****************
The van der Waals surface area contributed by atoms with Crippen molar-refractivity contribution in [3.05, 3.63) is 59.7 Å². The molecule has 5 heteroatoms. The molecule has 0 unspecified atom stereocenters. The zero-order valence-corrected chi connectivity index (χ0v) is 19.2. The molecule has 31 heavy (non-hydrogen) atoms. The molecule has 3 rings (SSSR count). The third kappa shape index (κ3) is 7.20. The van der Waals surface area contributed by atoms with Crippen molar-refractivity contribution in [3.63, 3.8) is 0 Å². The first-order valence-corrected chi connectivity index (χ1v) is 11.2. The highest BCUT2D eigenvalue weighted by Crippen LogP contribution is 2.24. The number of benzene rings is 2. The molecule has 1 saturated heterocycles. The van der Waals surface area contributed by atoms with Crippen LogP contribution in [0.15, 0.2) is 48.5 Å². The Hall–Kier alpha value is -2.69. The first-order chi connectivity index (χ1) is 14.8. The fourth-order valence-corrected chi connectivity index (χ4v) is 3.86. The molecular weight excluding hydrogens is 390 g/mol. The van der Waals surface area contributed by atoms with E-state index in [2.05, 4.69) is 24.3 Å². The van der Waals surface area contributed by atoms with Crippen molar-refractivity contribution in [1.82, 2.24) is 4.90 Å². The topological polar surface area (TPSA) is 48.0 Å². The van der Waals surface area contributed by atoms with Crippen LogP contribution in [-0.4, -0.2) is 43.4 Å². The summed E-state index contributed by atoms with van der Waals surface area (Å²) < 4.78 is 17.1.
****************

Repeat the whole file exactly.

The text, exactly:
The van der Waals surface area contributed by atoms with Crippen molar-refractivity contribution in [3.05, 3.63) is 59.7 Å². The molecule has 5 heteroatoms. The molecule has 0 unspecified atom stereocenters. The zero-order valence-corrected chi connectivity index (χ0v) is 19.2. The molecule has 31 heavy (non-hydrogen) atoms. The molecule has 3 rings (SSSR count). The third kappa shape index (κ3) is 7.20. The van der Waals surface area contributed by atoms with Crippen molar-refractivity contribution in [3.63, 3.8) is 0 Å². The first-order valence-corrected chi connectivity index (χ1v) is 11.2. The highest BCUT2D eigenvalue weighted by Crippen LogP contribution is 2.24. The number of benzene rings is 2. The molecule has 1 saturated heterocycles. The van der Waals surface area contributed by atoms with Crippen LogP contribution in [0.15, 0.2) is 48.5 Å². The Hall–Kier alpha value is -2.69. The first-order chi connectivity index (χ1) is 14.8. The fourth-order valence-corrected chi connectivity index (χ4v) is 3.86. The molecular weight excluding hydrogens is 390 g/mol. The van der Waals surface area contributed by atoms with E-state index in [2.05, 4.69) is 24.3 Å². The van der Waals surface area contributed by atoms with Crippen molar-refractivity contribution in [1.82, 2.24) is 4.90 Å². The topological polar surface area (TPSA) is 48.0 Å². The van der Waals surface area contributed by atoms with Crippen LogP contribution in [-0.4, -0.2) is 43.4 Å². The summed E-state index contributed by atoms with van der Waals surface area (Å²) < 4.78 is 17.1.